A lot can be said about Dana Gould. As a fan and follower of his work, the thing that comes to mind first is just how thought out his comedy is. It’s incredibly introspective and humble and most times outright self-deprecating, but when it all comes together it’s some of the best comedy out there. I would almost venture to say that Gould was one of the founding fathers of Alt. Comedy, but I don’t know if that would offend him. But Gould isn’t just a comedian. He’s an actor, an Emmy award winning writer/producer (for the Simpsons) and most importantly, a Planet of the Apes aficionado. Either way, I was excited to attend what the Sketchfest schedule was labeling as The Dana Gould Hour.
I figured it would be an hour of stand up, maybe a few comics and then a headliner. The schedule also listed popular character actor Stephen Tobolowsky and comedian/author Sara Benincasa so I wasn’t quite sure what to expect. Upon arrival at the very welcoming Eureka theatre in San Francisco, everything made sense when it was revealed that the Dana Gould Hour is his bi-weekly produced podcast and Tobolowsky and Benincasa were his guests. (Guess I need to dust off my Dana Gould follower card.)
Gould didn’t disappoint his stand up fans though, as the show began he did about ten minutes or so of material covering such topics as, the Kennedy assassination, his emotionless family back in Massachusetts and a great, yet disturbing bit about the attack protocol of chimpanzees. After warming up the crowd Gould took his seat at a very tiny table with three microphones on it behind him and then welcomed Tobolowsky and Benincasa to join him.
Tobolowsky is probably first known to the world as Ned Ryerson in “Groundhog Day” but fans of “Californication” probably know him as Stu. Benincasa is a comedian who’s book “Agorafabulous!: Dispatches From My Bedroom” which is being optioned for TV.
One of the biggest problems with most podcasts out there today is that some people think they can just turn on a mic and talk about nothing and call it a show. They often forget that they’re putting on a show, one way or another, and that they could benefit with a little editing and some structure. One of the great things about The Dana Gould Hour is that it is in fact produced, meaning edited, and he usually has a theme for every show. The Theme for the night was fear. And what better guests for a panic stricken comic to have than a recovering agoraphobic and death cheating character actor?
The three shared stories about near death experiences and moments of discomfort. Gould shared stories of family’s reactions or non-reactions to his recent divorce and a pretty revealing story about a panic attack he suffered at Cobb’s Comedy Club. Benincasa listed the many drugs she has been helped by and the struggles an agoraphobic faces when trying to go to college. Tobolowsky told a story about how he almost died in an abandoned lead mine but stole the show with his story of being held at gunpoint in a Texas grocery store. It’s at the same time hilarious and horrifying.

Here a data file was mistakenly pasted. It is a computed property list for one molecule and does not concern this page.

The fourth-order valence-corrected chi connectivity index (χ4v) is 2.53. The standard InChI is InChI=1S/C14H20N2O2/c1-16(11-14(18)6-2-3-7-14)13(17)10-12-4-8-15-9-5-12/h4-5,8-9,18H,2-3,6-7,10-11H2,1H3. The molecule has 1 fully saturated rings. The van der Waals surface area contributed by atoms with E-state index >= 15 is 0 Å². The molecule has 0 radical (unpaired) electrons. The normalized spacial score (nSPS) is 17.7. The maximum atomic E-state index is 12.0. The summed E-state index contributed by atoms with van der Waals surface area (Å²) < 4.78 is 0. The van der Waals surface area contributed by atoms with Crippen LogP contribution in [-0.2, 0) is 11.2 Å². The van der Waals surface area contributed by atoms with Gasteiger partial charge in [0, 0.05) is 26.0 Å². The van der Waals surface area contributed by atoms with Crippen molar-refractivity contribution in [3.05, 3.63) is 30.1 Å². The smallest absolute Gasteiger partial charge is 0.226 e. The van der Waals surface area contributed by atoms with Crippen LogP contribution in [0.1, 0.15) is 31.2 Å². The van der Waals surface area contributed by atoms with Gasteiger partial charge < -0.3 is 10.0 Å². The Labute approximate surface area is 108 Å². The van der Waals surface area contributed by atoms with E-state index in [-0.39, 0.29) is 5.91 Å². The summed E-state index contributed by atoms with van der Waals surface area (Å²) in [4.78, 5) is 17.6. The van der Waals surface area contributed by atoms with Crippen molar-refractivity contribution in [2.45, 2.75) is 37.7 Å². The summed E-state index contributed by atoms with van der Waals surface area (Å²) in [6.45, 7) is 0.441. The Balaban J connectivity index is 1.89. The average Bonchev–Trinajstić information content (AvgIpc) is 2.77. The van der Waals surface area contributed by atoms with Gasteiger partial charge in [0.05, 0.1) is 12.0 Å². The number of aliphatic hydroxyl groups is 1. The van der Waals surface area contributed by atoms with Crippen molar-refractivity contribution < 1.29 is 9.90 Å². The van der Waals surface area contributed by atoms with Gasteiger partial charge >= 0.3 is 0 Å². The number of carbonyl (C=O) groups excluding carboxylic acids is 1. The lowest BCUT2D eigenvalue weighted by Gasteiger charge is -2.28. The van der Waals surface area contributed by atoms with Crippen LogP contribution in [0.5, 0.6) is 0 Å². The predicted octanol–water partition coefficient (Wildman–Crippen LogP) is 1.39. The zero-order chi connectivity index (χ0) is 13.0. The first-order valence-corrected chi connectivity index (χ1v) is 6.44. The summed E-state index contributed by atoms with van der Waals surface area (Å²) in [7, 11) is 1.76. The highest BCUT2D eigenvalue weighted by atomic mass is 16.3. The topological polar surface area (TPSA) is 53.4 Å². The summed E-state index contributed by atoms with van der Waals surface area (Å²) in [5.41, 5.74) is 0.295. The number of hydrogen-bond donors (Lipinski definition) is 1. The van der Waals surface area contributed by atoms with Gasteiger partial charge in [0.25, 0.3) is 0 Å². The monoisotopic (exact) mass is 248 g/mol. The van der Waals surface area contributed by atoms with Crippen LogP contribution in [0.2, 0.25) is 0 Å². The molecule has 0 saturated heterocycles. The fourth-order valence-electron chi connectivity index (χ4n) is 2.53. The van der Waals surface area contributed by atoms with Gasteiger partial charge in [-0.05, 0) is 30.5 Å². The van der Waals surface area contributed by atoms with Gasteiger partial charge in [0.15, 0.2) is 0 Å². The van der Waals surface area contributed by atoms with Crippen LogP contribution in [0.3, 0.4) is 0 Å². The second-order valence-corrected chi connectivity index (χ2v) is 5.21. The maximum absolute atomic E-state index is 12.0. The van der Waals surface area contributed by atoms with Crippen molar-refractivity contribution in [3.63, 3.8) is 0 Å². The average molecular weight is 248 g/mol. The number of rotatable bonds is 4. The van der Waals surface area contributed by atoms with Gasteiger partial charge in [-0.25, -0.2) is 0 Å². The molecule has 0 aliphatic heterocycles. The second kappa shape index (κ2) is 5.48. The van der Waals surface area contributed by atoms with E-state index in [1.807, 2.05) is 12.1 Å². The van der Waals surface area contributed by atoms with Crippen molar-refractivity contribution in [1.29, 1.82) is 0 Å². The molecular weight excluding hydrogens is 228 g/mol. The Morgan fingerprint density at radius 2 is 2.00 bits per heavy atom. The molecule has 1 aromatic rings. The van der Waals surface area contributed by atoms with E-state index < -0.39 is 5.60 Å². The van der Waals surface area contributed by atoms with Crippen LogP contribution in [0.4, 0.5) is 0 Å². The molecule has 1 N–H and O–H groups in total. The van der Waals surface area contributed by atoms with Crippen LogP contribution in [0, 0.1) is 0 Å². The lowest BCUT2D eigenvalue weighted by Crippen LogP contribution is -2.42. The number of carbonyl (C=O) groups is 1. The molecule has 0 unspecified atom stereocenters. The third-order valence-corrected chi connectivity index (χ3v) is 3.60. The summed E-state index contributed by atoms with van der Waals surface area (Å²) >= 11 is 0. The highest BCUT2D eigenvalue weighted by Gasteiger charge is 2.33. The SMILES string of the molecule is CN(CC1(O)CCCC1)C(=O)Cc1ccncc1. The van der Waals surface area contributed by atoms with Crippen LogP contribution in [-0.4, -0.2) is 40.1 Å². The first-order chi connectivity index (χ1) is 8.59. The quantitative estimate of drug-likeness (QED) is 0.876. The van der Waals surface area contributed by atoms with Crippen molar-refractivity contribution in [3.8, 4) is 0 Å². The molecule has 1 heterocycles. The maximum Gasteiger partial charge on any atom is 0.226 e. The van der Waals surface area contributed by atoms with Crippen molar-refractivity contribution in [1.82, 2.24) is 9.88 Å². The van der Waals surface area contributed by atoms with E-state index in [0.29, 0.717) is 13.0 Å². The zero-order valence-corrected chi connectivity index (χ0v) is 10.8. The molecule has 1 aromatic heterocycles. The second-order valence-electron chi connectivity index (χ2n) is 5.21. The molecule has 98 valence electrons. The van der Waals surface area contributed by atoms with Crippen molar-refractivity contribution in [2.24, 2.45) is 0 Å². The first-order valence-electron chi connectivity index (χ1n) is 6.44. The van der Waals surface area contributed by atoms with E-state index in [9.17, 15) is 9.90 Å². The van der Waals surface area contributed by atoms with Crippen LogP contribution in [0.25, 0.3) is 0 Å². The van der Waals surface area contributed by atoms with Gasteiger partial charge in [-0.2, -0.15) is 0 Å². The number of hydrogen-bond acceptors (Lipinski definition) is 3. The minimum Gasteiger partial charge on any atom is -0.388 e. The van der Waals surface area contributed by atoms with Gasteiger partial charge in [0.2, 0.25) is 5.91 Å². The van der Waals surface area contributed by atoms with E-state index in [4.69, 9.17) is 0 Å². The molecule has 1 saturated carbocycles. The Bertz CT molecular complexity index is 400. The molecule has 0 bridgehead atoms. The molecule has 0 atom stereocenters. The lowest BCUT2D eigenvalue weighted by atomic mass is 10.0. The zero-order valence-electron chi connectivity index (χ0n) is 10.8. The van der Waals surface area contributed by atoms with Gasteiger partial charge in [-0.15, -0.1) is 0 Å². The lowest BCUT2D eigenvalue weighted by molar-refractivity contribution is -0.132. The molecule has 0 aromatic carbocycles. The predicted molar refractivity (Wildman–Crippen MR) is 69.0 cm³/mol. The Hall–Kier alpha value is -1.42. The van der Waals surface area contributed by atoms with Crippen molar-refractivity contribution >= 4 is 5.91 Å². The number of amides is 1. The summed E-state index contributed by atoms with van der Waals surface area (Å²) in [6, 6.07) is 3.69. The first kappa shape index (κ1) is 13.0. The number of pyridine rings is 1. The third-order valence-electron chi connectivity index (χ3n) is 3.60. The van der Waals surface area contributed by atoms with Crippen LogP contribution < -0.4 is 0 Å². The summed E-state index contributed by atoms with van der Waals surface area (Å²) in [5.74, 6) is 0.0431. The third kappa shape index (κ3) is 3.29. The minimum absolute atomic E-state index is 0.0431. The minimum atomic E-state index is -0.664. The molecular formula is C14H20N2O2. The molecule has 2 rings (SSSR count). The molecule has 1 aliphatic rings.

Things you probably won’t hear on the finished edit, is Gould absolutely shrinking a drunk patron in the second row who couldn’t control his outbursts. Dana’s a pro and he just demolished this guy for interrupting. It would have been unpleasant if it wasn’t just so brilliant and simple. The drunk fan eventually showed himself out minutes afterwards.
I could talk more about the content of the show but you should just try and catch it on Gould’s website in a week or so and pretend like you were there with the rest of us. Because that’s how Dana Gould usually holds courts at all of his shows. He just makes you feel like you’re not at a show but part of a larger conversation. For all intents and purposes, The Dana Gould Hour could have been spent in the kitchen at a house party with Gould being your friend near the sink with the interesting story. All in all the Dana Gould Hour was pleasant and funny and pretty much all that I’d want in spending an hour with a comedy great.
Opening Act: Aunty Donna
There’s only one word that comes to mind when describing Australian sketch comedy group, Aunty Donna – Energy. The Trio (Broden Kelly, Mark Samual Bonanno and Zachary Ruane) hit the stage dancing and the energy level never came down. With a vibe of Mr. Show meets young Monty Python, Aunty Donna just pumped pure adrenaline into their quick set which featured bits about men fighting like Kangaroos, a hilarious mockery of the Xbox voice recognition feature and a brilliant and creative recreation of the Ellen Dengeneres show.
Aunty Donna used the entirety of the whole stage and just really took it back to basics with what makes sketch comedy good: imagination. The sketches they performed were smart and creative but at the same time they were physical and animated. Making their U.S. comedy debut at Sketchfest 2014, Aunty Donna didn’t disappoint and I look forward to hearing more from this great sketch group.